A piecewise polynomial approximation to the normal CDF

The normal cumulative distribution function

\displaystyle{\Phi(z)=\frac{1}{\sqrt{\pi}}\int^z_{-\infty}e^{-x^2};dx}

has the unfortunate property of not being expressible in terms of elementary functions; that is, it can’t be computed with functions available on a standard scientific calculator. Some modern calculators, such as the Casio ClassPad and the TI-Nspire (and some of their predecessors) can indeed evaluate this function, but for students without such calculators, they need to look up tables – surely an old-fashioned method!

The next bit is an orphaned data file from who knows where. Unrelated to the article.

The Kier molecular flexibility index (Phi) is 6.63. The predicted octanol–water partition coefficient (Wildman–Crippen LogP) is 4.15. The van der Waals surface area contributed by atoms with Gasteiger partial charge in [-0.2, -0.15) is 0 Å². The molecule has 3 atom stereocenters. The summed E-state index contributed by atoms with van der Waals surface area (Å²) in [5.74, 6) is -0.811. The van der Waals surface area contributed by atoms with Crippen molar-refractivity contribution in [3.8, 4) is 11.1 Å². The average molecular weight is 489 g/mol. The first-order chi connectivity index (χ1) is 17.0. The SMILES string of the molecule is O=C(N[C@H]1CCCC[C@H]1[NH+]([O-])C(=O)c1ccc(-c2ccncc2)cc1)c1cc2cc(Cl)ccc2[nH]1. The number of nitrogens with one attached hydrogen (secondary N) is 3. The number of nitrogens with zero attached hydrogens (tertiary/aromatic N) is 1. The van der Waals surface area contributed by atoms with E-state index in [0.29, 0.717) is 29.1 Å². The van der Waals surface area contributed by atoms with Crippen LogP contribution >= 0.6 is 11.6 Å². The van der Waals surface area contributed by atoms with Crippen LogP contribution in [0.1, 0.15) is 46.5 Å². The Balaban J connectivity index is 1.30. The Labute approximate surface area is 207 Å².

To overcome this there have been masses of approximations produced over the years; one of the simplest is the logistic approximation:

\displaystyle{\Phi(z)\approx 1-\frac{1}{1+e^{1.702z}}\mbox{ for }z\ge 0.}

Note that the integrand is an even function, which means that

\Phi(z)=1-\Phi(-z)

if \z<0, and so we only have to find an approximation for positive z.

However, there is a conceptually even easier function, which dates back to a 1968 paper by John Hoyt:

\displaystyle{\Phi(z)\approx\left\{\begin{array}{ll} \displaystyle{z\left(\frac{9-z^2}{24}\right)+\frac{1}{2}}&\mbox{if }0\le z\le 1\\[5mm] \displaystyle{\frac{(z-3)^3}{48}+1}&\mbox{if }z\ge 1\end{array}\right.}

Here is a plot of the two of them together (created using Maxima and gnuplot):

and here is a plot of their difference:

In fact the absolute difference is 0.01 or less for 0le z<3.78. This piecewise polynomial function provides a nice quick-and-dirty approximation to the normal CDF.

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